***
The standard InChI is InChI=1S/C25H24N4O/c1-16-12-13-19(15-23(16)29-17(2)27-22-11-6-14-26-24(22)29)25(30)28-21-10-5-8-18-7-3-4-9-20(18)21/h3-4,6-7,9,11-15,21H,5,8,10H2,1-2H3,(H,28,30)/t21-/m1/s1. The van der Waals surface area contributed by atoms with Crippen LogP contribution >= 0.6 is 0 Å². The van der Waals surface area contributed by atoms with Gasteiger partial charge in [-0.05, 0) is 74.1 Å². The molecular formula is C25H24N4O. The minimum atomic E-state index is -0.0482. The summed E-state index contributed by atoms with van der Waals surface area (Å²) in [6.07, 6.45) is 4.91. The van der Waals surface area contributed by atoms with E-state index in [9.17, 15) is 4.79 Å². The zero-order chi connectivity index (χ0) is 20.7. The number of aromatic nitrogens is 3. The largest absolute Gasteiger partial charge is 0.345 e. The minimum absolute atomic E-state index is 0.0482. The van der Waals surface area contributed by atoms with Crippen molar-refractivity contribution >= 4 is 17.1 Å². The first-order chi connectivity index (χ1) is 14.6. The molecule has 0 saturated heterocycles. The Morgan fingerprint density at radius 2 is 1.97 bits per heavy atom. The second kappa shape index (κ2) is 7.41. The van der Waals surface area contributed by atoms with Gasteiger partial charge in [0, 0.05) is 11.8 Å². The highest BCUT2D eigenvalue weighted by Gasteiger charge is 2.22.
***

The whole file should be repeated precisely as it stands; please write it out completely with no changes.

The standard InChI is InChI=1S/C25H24N4O/c1-16-12-13-19(15-23(16)29-17(2)27-22-11-6-14-26-24(22)29)25(30)28-21-10-5-8-18-7-3-4-9-20(18)21/h3-4,6-7,9,11-15,21H,5,8,10H2,1-2H3,(H,28,30)/t21-/m1/s1. The van der Waals surface area contributed by atoms with Crippen LogP contribution >= 0.6 is 0 Å². The van der Waals surface area contributed by atoms with Gasteiger partial charge in [-0.05, 0) is 74.1 Å². The molecular formula is C25H24N4O. The minimum atomic E-state index is -0.0482. The summed E-state index contributed by atoms with van der Waals surface area (Å²) in [6.07, 6.45) is 4.91. The van der Waals surface area contributed by atoms with E-state index in [9.17, 15) is 4.79 Å². The zero-order chi connectivity index (χ0) is 20.7. The number of aromatic nitrogens is 3. The largest absolute Gasteiger partial charge is 0.345 e. The minimum absolute atomic E-state index is 0.0482. The van der Waals surface area contributed by atoms with Crippen molar-refractivity contribution >= 4 is 17.1 Å². The first-order chi connectivity index (χ1) is 14.6. The molecule has 0 saturated heterocycles. The Morgan fingerprint density at radius 2 is 1.97 bits per heavy atom. The second kappa shape index (κ2) is 7.41. The van der Waals surface area contributed by atoms with Gasteiger partial charge in [0, 0.05) is 11.8 Å². The highest BCUT2D eigenvalue weighted by Gasteiger charge is 2.22.